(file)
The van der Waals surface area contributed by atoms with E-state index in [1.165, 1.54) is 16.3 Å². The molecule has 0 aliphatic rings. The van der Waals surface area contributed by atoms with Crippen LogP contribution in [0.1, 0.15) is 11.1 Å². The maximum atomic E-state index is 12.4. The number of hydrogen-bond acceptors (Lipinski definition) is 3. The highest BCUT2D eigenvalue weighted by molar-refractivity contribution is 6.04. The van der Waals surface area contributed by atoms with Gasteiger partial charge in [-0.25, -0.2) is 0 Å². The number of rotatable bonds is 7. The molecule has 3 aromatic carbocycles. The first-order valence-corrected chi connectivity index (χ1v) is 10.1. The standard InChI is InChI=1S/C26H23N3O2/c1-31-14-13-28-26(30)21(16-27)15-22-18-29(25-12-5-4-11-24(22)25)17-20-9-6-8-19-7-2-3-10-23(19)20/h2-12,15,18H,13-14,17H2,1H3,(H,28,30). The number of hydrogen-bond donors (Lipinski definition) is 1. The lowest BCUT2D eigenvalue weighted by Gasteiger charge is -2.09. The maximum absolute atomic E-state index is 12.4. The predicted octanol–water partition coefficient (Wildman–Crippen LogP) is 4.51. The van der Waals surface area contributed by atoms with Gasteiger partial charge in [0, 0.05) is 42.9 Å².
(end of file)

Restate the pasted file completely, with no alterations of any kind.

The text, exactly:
The van der Waals surface area contributed by atoms with E-state index in [1.165, 1.54) is 16.3 Å². The molecule has 0 aliphatic rings. The van der Waals surface area contributed by atoms with Crippen LogP contribution in [0.1, 0.15) is 11.1 Å². The maximum atomic E-state index is 12.4. The number of hydrogen-bond acceptors (Lipinski definition) is 3. The highest BCUT2D eigenvalue weighted by molar-refractivity contribution is 6.04. The van der Waals surface area contributed by atoms with Gasteiger partial charge in [-0.25, -0.2) is 0 Å². The number of rotatable bonds is 7. The molecule has 3 aromatic carbocycles. The first-order valence-corrected chi connectivity index (χ1v) is 10.1. The standard InChI is InChI=1S/C26H23N3O2/c1-31-14-13-28-26(30)21(16-27)15-22-18-29(25-12-5-4-11-24(22)25)17-20-9-6-8-19-7-2-3-10-23(19)20/h2-12,15,18H,13-14,17H2,1H3,(H,28,30). The number of hydrogen-bond donors (Lipinski definition) is 1. The lowest BCUT2D eigenvalue weighted by Gasteiger charge is -2.09. The maximum absolute atomic E-state index is 12.4. The predicted octanol–water partition coefficient (Wildman–Crippen LogP) is 4.51. The van der Waals surface area contributed by atoms with Gasteiger partial charge in [0, 0.05) is 42.9 Å².